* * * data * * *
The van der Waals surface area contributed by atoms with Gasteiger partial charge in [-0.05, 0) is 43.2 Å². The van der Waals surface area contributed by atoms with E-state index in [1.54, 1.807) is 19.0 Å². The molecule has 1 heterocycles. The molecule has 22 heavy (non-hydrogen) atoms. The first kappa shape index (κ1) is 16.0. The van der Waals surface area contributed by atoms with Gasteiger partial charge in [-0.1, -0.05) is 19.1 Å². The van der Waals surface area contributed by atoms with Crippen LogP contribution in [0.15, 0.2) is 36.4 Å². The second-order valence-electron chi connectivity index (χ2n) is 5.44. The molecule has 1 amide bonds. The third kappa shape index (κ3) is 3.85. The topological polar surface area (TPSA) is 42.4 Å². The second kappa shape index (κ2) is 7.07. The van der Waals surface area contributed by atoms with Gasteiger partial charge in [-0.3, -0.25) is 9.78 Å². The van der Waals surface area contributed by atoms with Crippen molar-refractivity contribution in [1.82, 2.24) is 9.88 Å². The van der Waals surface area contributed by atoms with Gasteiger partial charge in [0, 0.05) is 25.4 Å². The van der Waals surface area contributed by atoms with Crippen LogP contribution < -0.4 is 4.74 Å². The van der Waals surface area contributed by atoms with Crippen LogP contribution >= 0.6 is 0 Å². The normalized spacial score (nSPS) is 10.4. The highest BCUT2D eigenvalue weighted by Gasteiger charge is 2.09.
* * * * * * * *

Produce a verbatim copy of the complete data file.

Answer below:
The van der Waals surface area contributed by atoms with Gasteiger partial charge in [-0.05, 0) is 43.2 Å². The van der Waals surface area contributed by atoms with E-state index in [1.54, 1.807) is 19.0 Å². The molecule has 1 heterocycles. The molecule has 22 heavy (non-hydrogen) atoms. The first kappa shape index (κ1) is 16.0. The van der Waals surface area contributed by atoms with Gasteiger partial charge in [-0.1, -0.05) is 19.1 Å². The van der Waals surface area contributed by atoms with Crippen LogP contribution in [0.15, 0.2) is 36.4 Å². The second-order valence-electron chi connectivity index (χ2n) is 5.44. The molecule has 1 amide bonds. The third kappa shape index (κ3) is 3.85. The topological polar surface area (TPSA) is 42.4 Å². The second kappa shape index (κ2) is 7.07. The van der Waals surface area contributed by atoms with Gasteiger partial charge in [-0.3, -0.25) is 9.78 Å². The van der Waals surface area contributed by atoms with Crippen molar-refractivity contribution in [1.82, 2.24) is 9.88 Å². The van der Waals surface area contributed by atoms with Gasteiger partial charge in [0, 0.05) is 25.4 Å². The van der Waals surface area contributed by atoms with Crippen LogP contribution < -0.4 is 4.74 Å². The van der Waals surface area contributed by atoms with Crippen LogP contribution >= 0.6 is 0 Å². The normalized spacial score (nSPS) is 10.4. The highest BCUT2D eigenvalue weighted by Gasteiger charge is 2.09.